ABOUT ORMOND BEACH:
It is a city in Volusia County, Florida. The population was 38,137 at the 2010 census. Ormond Beach is the northern neighbor of Daytona Beach and is home to Tomoka State Park. Quiet quaint beaches with natural sand dunes and the opportunities to see a dolphin or whale are common. Ormond Beach is located at the north end of the Daytona Beach area. Ormond Beach was once home to oil industry multi-millionaire, John D. Rockefeller and railroad magnate, Henry Flagler, as well as the early automotive pioneers who tested their inventions on the hard-packed beach.
Today, Ormond Beach is known as the “Birthplace of Speed” and celebrates its racing heritage with annual events that reenact the early days of racing on the beach. Visitors to the area can enjoy a tour through the Casements, the former winter home of John D. Rockefeller, canoeing, fishing and viewing a vast array of wildlife at the Tomoka State Park. The area also boasts several beachfront and riverfront parks. Visitors seeking a quieter part of the beach can find it in the Ormond Beach area. In fact, beach driving is not allowed at the northern end of Ormond Beach.
City of Ormond Beach http://www.ormondbeach.org/
Ormond Beach Chamber http://www.ormondchamber.com/
Ormond Beach Historical Society http://www.ormondhistory.org/
Ormond Beach was once within the domain of the Timucuan Indians. Their local fortified village was called Nocoroco, believed to have been located at the site of Tomoka State Park. But war and disease would decimate the tribe. The city is named for James Ormond I, an Anglo-Irish-Scotch sea captain commissioned by King Ferdinand VII of Spain to bring Franciscan settlers to this part of Florida. Ormond had served Britain and Spain in the Napoleonic Wars as a ship captain, and was rewarded for his services to Spain by King Ferdinand VII. Ormond later worked for the Scottish Indian trade company of Panton, Leslie & Company, and his armed brig was called the Somerset. In 1821, Florida was acquired from Spain by the United States, but hostilities during the Second Seminole War delayed settlement until after 1842. In 1875, the city was founded as New Britain by inhabitants from New Britain, Connecticut, but would be incorporated in 1880 as Ormond for its early plantation owner.
With its hard, white beach, Ormond became popular for the wealthy seeking relief from northern winters during the Floridian boom in tourism after the Civil War. The St. Johns & Halifax Railroad arrived in 1886, and the first bridge across the Halifax River was built in 1887. John Anderson and James Downing Price opened the Ormond Hotel on January 1, 1888. Henry Flagler bought the hotel in 1890 and expanded it to accommodate 600 guests. It would be one in a series of Gilded Age hotels catering to passengers aboard his Florida East Coast Railway, which had purchased the St. Johns & Halifax Railroad. Once a well-known landmark which was listed on the National Register of Historic Places in 1980, the hotel was razed in 1992.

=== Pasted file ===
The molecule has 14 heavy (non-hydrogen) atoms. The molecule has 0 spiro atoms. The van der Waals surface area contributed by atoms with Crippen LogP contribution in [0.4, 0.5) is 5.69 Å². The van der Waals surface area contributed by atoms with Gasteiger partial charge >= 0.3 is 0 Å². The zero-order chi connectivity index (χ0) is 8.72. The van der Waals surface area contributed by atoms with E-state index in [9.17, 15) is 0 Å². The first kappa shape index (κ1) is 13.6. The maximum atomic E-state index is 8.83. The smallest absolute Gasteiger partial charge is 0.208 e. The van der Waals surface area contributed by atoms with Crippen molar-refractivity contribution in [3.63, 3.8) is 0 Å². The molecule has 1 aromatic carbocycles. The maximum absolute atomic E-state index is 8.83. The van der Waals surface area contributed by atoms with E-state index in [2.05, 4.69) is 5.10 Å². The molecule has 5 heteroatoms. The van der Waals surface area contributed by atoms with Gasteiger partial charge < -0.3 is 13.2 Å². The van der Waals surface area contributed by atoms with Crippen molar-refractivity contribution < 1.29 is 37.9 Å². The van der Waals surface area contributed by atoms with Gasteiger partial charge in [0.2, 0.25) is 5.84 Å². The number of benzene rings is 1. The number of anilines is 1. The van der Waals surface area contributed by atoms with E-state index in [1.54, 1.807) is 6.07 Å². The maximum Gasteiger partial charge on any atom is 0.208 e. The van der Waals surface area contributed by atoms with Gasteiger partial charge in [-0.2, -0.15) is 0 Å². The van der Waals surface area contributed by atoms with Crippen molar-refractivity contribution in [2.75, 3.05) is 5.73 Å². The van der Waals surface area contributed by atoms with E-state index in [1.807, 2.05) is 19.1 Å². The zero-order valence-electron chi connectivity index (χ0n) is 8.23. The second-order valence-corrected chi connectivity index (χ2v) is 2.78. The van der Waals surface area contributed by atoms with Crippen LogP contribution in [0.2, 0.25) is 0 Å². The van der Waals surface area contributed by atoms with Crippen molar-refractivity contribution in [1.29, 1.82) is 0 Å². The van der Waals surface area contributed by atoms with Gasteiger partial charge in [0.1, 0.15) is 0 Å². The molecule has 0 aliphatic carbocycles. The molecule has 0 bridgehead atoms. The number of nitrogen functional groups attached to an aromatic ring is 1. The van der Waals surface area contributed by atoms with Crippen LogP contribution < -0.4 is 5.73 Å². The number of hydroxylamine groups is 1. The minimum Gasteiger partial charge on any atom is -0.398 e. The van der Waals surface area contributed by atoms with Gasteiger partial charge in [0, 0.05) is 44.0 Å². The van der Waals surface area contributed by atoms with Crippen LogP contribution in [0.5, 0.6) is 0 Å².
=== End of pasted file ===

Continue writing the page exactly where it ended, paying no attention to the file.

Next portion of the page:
One of Flagler’s guests at the Ormond Hotel was his former business partner at the Standard Oil Company. John D. Rockefeller arrived in 1914, and after four seasons at the hotel bought an estate called The Casements. It would be Rockefeller’s winter home during the latter part of his life. Sold by his heirs in 1939, it was purchased by the city in 1973 and now serves as a cultural center; it is the community’s best-known historical structure.
Beginning in 1902, some of the first automobile races were held on the compacted sand from Ormond south to Daytona Beach. Pioneers in the industry, including Ransom Olds and Alexander Winton, tested their inventions. The American Automobile Association brought timing equipment in 1903, and the area acquired the nickname “The Birthplace of Speed.” Lee Bible, in the record-breaking, but fatal, White Triplex, was less fortunate. Driving on the beach is still permitted on some stretches. The city was renamed Ormond Beach in 1949.